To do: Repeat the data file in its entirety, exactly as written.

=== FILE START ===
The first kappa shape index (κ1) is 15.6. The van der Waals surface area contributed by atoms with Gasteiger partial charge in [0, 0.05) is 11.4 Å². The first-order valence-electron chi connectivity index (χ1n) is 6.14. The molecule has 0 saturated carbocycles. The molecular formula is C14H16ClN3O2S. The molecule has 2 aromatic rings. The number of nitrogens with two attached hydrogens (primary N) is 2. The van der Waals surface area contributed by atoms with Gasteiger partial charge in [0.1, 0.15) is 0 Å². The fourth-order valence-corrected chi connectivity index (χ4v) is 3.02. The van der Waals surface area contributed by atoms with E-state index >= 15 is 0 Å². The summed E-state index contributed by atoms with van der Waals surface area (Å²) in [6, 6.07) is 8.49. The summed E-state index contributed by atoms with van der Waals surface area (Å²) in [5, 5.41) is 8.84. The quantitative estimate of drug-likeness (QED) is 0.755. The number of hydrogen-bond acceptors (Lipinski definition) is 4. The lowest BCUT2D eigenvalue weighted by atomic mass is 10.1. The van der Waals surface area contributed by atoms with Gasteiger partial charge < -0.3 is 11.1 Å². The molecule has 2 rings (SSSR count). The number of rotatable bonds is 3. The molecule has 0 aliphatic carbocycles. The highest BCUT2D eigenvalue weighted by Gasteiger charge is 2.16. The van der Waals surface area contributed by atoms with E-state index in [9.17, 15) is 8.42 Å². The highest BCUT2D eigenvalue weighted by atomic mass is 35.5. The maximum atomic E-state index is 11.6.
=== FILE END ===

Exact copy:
The first kappa shape index (κ1) is 15.6. The van der Waals surface area contributed by atoms with Gasteiger partial charge in [0, 0.05) is 11.4 Å². The first-order valence-electron chi connectivity index (χ1n) is 6.14. The molecule has 0 saturated carbocycles. The molecular formula is C14H16ClN3O2S. The molecule has 2 aromatic rings. The number of nitrogens with two attached hydrogens (primary N) is 2. The van der Waals surface area contributed by atoms with Gasteiger partial charge in [0.1, 0.15) is 0 Å². The fourth-order valence-corrected chi connectivity index (χ4v) is 3.02. The van der Waals surface area contributed by atoms with E-state index >= 15 is 0 Å². The summed E-state index contributed by atoms with van der Waals surface area (Å²) in [6, 6.07) is 8.49. The summed E-state index contributed by atoms with van der Waals surface area (Å²) in [5, 5.41) is 8.84. The quantitative estimate of drug-likeness (QED) is 0.755. The number of hydrogen-bond acceptors (Lipinski definition) is 4. The lowest BCUT2D eigenvalue weighted by atomic mass is 10.1. The van der Waals surface area contributed by atoms with Gasteiger partial charge < -0.3 is 11.1 Å². The molecule has 2 rings (SSSR count). The number of rotatable bonds is 3. The molecule has 0 aliphatic carbocycles. The highest BCUT2D eigenvalue weighted by Gasteiger charge is 2.16. The van der Waals surface area contributed by atoms with E-state index in [9.17, 15) is 8.42 Å². The highest BCUT2D eigenvalue weighted by atomic mass is 35.5. The maximum atomic E-state index is 11.6.